Thursday, June 10, 2010

The First Amendment to the Constitution is Under Attack, Again.

"Congress shall make no law respecting an establishment of religion, or prohibiting the free exercise thereof; or abridging the freedom of speech, or of the press; or the right of the people peaceably to assemble, and to petition the Government for a redress of grievances."

The above is the plain, unmistakable text of the First Amendment to the Constitution of the United States. Yet abridging the natural right of freedom of speech, to express one's opinions freely is exactly what the leftists in Congress are trying to do again.

Unhappy with the SCOTUS decision in the case of Citizens United vs. FEC (I wrote about it here in February) that overturned most of the McCain-Feingold campaign finance reform bill, the Democrats are trying to end run the Constitution by introducing the DISCLOSE act  which could have the effect of banning books, or even blogs like this one based on whether the government thinks I am "spreading misinformation" or engaging in "hate speech" (which is anything that disagrees with the leftist narrative) . I, for one, am not going to accept a government muzzle because someone in the government disagrees with what I have to say.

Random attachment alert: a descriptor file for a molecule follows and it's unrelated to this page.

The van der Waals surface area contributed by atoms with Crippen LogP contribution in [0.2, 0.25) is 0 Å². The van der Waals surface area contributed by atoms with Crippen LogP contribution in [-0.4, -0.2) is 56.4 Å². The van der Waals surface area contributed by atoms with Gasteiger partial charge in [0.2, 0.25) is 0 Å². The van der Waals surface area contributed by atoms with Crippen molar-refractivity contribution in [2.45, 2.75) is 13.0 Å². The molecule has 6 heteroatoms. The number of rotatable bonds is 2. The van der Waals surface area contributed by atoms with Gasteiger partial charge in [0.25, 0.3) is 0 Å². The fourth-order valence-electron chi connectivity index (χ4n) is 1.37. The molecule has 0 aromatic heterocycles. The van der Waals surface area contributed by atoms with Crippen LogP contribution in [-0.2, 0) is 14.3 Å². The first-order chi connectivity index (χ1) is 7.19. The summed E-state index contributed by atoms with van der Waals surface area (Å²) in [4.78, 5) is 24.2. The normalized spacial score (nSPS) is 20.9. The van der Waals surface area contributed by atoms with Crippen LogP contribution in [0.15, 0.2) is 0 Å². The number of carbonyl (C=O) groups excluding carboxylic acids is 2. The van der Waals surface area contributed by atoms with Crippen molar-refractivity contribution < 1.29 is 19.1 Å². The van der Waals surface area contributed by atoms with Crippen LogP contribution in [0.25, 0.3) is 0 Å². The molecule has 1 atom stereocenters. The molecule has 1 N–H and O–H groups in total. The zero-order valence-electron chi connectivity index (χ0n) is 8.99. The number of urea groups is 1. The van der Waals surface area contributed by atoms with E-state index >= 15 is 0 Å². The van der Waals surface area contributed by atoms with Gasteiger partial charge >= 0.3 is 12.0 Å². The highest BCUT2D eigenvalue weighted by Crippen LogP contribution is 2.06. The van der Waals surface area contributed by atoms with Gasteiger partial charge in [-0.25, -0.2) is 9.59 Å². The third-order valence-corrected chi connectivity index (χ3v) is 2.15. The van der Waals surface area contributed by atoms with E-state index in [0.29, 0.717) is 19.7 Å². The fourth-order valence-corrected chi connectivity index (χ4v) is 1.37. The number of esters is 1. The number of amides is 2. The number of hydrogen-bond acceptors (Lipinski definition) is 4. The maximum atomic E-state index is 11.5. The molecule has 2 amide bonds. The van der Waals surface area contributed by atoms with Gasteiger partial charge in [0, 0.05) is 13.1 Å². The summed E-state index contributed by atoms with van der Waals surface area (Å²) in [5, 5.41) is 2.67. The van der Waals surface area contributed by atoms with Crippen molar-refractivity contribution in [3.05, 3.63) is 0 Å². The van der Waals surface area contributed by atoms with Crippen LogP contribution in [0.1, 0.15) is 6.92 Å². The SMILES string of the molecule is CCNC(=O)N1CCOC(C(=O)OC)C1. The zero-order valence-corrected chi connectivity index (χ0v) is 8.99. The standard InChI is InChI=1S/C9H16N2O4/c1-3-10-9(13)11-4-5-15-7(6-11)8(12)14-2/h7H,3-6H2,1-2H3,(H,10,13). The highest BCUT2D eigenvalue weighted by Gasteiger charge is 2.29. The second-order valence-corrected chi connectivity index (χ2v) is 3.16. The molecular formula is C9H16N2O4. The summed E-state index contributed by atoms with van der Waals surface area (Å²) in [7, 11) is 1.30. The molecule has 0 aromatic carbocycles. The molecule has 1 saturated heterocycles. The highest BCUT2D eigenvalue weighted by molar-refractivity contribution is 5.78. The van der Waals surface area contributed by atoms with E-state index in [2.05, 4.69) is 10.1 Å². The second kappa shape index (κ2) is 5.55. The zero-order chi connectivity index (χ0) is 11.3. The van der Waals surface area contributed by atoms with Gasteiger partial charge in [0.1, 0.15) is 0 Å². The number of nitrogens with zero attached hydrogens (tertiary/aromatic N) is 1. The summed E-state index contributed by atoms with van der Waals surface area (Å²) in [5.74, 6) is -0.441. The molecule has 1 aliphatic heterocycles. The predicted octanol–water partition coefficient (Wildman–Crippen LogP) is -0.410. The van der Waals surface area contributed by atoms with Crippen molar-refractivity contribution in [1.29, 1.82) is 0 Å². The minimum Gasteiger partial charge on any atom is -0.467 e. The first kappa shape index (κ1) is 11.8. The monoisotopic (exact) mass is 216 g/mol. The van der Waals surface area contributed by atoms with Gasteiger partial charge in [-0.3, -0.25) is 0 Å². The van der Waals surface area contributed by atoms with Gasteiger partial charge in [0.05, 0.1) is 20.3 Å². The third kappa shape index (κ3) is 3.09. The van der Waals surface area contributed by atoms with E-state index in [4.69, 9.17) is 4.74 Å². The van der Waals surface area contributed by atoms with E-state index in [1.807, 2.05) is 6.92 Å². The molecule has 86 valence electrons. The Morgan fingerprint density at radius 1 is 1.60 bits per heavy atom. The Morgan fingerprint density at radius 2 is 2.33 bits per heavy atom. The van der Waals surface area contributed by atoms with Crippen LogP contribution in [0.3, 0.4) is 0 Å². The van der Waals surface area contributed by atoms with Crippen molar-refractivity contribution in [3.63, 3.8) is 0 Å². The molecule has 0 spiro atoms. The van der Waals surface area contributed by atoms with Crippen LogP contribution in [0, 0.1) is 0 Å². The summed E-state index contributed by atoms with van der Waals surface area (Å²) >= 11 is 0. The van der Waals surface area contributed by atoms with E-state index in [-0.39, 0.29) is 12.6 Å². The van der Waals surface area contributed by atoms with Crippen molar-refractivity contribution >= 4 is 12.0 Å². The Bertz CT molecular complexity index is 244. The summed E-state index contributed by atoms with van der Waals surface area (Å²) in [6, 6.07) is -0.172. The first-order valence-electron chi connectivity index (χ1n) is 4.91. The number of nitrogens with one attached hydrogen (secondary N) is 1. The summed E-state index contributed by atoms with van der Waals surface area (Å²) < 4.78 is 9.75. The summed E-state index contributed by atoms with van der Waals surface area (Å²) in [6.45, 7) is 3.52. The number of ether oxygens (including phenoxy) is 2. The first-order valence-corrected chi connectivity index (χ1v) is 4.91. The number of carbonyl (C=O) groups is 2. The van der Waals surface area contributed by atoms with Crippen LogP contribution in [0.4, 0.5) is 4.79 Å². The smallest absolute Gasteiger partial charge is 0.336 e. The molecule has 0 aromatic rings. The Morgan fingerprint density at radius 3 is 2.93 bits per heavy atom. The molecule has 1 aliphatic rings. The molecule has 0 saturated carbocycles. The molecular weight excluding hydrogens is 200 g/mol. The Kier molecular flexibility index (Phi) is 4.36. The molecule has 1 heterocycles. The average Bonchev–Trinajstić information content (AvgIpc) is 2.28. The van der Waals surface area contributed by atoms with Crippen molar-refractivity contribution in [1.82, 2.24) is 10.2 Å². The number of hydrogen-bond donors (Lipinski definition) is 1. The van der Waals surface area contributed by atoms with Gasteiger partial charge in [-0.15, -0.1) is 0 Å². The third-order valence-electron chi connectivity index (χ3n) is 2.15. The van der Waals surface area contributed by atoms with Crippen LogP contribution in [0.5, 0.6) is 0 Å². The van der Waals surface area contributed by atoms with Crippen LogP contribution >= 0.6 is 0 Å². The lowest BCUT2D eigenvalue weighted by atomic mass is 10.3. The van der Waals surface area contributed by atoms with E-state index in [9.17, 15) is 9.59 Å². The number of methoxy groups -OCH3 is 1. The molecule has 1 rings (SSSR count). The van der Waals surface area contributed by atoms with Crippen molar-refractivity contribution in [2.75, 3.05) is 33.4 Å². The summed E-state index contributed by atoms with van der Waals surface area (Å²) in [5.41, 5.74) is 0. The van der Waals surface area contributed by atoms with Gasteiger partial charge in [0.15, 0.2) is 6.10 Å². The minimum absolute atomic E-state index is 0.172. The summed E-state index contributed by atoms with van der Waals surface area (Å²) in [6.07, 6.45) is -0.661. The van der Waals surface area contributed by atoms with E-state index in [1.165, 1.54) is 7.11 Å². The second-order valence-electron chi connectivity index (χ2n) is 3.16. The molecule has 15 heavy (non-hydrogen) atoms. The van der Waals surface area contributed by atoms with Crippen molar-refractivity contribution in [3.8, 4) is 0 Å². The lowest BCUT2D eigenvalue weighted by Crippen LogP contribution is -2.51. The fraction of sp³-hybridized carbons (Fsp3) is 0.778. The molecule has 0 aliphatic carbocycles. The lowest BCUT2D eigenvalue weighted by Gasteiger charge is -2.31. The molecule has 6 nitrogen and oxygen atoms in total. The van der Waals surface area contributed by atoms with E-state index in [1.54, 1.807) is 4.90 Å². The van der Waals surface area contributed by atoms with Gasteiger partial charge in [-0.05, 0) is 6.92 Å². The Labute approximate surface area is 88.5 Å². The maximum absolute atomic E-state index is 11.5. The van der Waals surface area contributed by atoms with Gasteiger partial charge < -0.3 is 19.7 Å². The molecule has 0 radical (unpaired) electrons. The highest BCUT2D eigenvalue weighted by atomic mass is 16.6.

Paul Hsieh has a very good post over at Pajamas Media on this subject, which of course you should go and read in its entirety, but he makes these important points about what the First Amendment means that I want to call out:

"For classical liberals, this means the right to express one’s ideas without government censorship. The government could not suppress speech, regulate its dissemination, require licensing before one could state opinions, or promote one form of speech over another.

This is just an application of the broader principle that the only proper function of government is to protect individual rights. Unless we violate others’ rights through force, fraud, or threat thereof, we should be left free to live according to our best rational judgment — including the freedom to express our ideas without government interference. (Speech that violates others’ rights, such as fraud or death threats should not and would not be protected.)

Equally important, the right to free speech does not mean the right to the means of speech, such as an alleged “right” to newspaper space or broadcast time. A private publisher has no obligation to allow you to express your views on his pages. There is no such thing as a “right” to an audience. Private parties who choose not to publish your ideas are not engaging in censorship; only the government can commit censorship."

If this legislation passes, then we have a Congress that doesn't even pay lip service to the Constitution any more and we need to vote them out of office while we still can, which may not be much longer.
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